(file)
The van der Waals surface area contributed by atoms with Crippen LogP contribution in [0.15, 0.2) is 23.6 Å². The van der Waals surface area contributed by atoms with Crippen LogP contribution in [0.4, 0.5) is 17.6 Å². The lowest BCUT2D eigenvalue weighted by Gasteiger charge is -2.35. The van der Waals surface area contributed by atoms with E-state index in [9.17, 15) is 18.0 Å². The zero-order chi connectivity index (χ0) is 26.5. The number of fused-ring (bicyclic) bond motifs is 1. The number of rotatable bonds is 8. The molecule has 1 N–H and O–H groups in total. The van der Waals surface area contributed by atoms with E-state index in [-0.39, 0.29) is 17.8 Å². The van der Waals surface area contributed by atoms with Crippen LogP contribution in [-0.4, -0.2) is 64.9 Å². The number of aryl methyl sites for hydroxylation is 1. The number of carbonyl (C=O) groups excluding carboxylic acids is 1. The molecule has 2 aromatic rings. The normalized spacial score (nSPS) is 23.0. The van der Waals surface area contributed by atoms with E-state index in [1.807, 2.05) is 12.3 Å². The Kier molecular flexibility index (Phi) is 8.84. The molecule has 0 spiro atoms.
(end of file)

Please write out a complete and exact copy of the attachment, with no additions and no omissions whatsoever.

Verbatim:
The van der Waals surface area contributed by atoms with Crippen LogP contribution in [0.15, 0.2) is 23.6 Å². The van der Waals surface area contributed by atoms with Crippen LogP contribution in [0.4, 0.5) is 17.6 Å². The lowest BCUT2D eigenvalue weighted by Gasteiger charge is -2.35. The van der Waals surface area contributed by atoms with E-state index in [9.17, 15) is 18.0 Å². The zero-order chi connectivity index (χ0) is 26.5. The number of fused-ring (bicyclic) bond motifs is 1. The number of rotatable bonds is 8. The molecule has 1 N–H and O–H groups in total. The van der Waals surface area contributed by atoms with E-state index in [-0.39, 0.29) is 17.8 Å². The van der Waals surface area contributed by atoms with Crippen LogP contribution in [-0.4, -0.2) is 64.9 Å². The number of aryl methyl sites for hydroxylation is 1. The number of carbonyl (C=O) groups excluding carboxylic acids is 1. The molecule has 2 aromatic rings. The normalized spacial score (nSPS) is 23.0. The van der Waals surface area contributed by atoms with E-state index in [1.807, 2.05) is 12.3 Å². The Kier molecular flexibility index (Phi) is 8.84. The molecule has 0 spiro atoms.